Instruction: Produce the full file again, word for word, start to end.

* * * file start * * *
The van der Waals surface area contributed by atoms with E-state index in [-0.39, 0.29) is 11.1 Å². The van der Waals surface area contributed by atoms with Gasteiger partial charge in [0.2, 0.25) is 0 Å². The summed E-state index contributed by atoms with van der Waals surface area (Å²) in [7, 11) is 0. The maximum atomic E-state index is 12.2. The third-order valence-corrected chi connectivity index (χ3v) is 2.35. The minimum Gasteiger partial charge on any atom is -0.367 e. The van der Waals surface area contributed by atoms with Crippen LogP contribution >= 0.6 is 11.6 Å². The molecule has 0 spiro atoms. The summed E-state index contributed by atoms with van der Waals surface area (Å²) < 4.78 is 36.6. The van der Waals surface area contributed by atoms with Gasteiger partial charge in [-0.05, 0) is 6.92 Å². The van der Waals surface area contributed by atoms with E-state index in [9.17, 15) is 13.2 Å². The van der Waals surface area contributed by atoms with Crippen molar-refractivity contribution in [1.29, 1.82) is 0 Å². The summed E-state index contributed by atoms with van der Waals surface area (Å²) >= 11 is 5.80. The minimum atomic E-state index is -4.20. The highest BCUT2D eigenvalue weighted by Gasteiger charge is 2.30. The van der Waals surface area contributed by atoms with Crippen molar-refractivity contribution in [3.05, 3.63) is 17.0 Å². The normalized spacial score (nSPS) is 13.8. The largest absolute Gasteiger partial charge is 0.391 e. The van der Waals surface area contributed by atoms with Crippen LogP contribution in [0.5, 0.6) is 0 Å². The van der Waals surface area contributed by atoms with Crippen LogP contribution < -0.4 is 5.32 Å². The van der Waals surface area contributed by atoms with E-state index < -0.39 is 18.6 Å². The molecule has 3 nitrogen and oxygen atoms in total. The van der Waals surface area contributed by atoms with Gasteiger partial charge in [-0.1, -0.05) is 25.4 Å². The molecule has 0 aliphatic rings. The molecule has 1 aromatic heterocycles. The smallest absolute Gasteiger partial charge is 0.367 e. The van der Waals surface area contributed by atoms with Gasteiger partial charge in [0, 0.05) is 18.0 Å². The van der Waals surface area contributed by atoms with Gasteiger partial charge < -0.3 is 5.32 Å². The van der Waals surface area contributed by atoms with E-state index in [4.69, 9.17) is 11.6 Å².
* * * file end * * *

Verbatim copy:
The van der Waals surface area contributed by atoms with E-state index in [-0.39, 0.29) is 11.1 Å². The van der Waals surface area contributed by atoms with Gasteiger partial charge in [0.2, 0.25) is 0 Å². The summed E-state index contributed by atoms with van der Waals surface area (Å²) in [7, 11) is 0. The maximum atomic E-state index is 12.2. The third-order valence-corrected chi connectivity index (χ3v) is 2.35. The minimum Gasteiger partial charge on any atom is -0.367 e. The van der Waals surface area contributed by atoms with Crippen LogP contribution >= 0.6 is 11.6 Å². The molecule has 0 spiro atoms. The summed E-state index contributed by atoms with van der Waals surface area (Å²) < 4.78 is 36.6. The van der Waals surface area contributed by atoms with Gasteiger partial charge in [-0.05, 0) is 6.92 Å². The van der Waals surface area contributed by atoms with E-state index in [9.17, 15) is 13.2 Å². The van der Waals surface area contributed by atoms with Crippen molar-refractivity contribution in [1.29, 1.82) is 0 Å². The summed E-state index contributed by atoms with van der Waals surface area (Å²) >= 11 is 5.80. The minimum atomic E-state index is -4.20. The highest BCUT2D eigenvalue weighted by Gasteiger charge is 2.30. The van der Waals surface area contributed by atoms with Crippen molar-refractivity contribution in [3.05, 3.63) is 17.0 Å². The normalized spacial score (nSPS) is 13.8. The largest absolute Gasteiger partial charge is 0.391 e. The van der Waals surface area contributed by atoms with Crippen LogP contribution in [0.5, 0.6) is 0 Å². The van der Waals surface area contributed by atoms with Crippen LogP contribution < -0.4 is 5.32 Å². The van der Waals surface area contributed by atoms with E-state index < -0.39 is 18.6 Å². The molecule has 3 nitrogen and oxygen atoms in total. The van der Waals surface area contributed by atoms with Gasteiger partial charge in [-0.1, -0.05) is 25.4 Å². The molecule has 0 aliphatic rings. The molecule has 1 aromatic heterocycles. The smallest absolute Gasteiger partial charge is 0.367 e. The van der Waals surface area contributed by atoms with Gasteiger partial charge in [0, 0.05) is 18.0 Å². The van der Waals surface area contributed by atoms with Gasteiger partial charge < -0.3 is 5.32 Å². The van der Waals surface area contributed by atoms with E-state index in [4.69, 9.17) is 11.6 Å².